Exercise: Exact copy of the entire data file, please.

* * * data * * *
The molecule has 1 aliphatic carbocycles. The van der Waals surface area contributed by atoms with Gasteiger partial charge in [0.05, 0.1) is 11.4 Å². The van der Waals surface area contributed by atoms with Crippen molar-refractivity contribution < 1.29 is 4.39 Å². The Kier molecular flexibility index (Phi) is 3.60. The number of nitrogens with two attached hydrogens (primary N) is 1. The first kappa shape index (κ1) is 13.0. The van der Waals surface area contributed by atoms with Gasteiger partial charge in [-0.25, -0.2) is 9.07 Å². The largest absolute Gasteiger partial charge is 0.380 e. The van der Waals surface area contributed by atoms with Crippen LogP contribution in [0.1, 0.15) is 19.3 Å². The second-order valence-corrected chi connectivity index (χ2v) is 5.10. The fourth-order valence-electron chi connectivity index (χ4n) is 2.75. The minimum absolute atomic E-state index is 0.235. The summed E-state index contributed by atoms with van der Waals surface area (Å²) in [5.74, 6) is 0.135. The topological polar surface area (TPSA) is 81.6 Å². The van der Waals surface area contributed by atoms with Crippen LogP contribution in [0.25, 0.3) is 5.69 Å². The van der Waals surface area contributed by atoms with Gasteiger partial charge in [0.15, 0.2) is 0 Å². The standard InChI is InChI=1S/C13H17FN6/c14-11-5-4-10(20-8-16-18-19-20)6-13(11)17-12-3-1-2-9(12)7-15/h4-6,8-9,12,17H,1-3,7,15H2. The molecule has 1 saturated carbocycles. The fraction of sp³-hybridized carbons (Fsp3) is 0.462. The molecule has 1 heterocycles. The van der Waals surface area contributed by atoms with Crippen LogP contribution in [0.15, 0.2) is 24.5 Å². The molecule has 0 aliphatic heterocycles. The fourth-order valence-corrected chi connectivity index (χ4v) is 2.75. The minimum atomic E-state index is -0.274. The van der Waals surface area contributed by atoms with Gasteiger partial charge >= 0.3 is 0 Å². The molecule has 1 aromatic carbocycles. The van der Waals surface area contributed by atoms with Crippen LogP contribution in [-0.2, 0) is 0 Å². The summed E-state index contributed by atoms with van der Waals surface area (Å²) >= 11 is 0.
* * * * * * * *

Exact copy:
The molecule has 1 aliphatic carbocycles. The van der Waals surface area contributed by atoms with Gasteiger partial charge in [0.05, 0.1) is 11.4 Å². The van der Waals surface area contributed by atoms with Crippen molar-refractivity contribution < 1.29 is 4.39 Å². The Kier molecular flexibility index (Phi) is 3.60. The number of nitrogens with two attached hydrogens (primary N) is 1. The first kappa shape index (κ1) is 13.0. The van der Waals surface area contributed by atoms with Gasteiger partial charge in [-0.25, -0.2) is 9.07 Å². The largest absolute Gasteiger partial charge is 0.380 e. The van der Waals surface area contributed by atoms with Crippen LogP contribution in [0.1, 0.15) is 19.3 Å². The second-order valence-corrected chi connectivity index (χ2v) is 5.10. The fourth-order valence-electron chi connectivity index (χ4n) is 2.75. The minimum absolute atomic E-state index is 0.235. The summed E-state index contributed by atoms with van der Waals surface area (Å²) in [5.74, 6) is 0.135. The topological polar surface area (TPSA) is 81.6 Å². The van der Waals surface area contributed by atoms with Crippen LogP contribution in [0.25, 0.3) is 5.69 Å². The van der Waals surface area contributed by atoms with Gasteiger partial charge in [0.15, 0.2) is 0 Å². The standard InChI is InChI=1S/C13H17FN6/c14-11-5-4-10(20-8-16-18-19-20)6-13(11)17-12-3-1-2-9(12)7-15/h4-6,8-9,12,17H,1-3,7,15H2. The molecule has 1 saturated carbocycles. The fraction of sp³-hybridized carbons (Fsp3) is 0.462. The molecule has 1 heterocycles. The van der Waals surface area contributed by atoms with Crippen LogP contribution in [0.15, 0.2) is 24.5 Å². The molecule has 0 aliphatic heterocycles. The fourth-order valence-corrected chi connectivity index (χ4v) is 2.75. The minimum atomic E-state index is -0.274. The van der Waals surface area contributed by atoms with Gasteiger partial charge >= 0.3 is 0 Å². The molecule has 1 aromatic carbocycles. The van der Waals surface area contributed by atoms with Crippen LogP contribution in [-0.2, 0) is 0 Å². The summed E-state index contributed by atoms with van der Waals surface area (Å²) >= 11 is 0.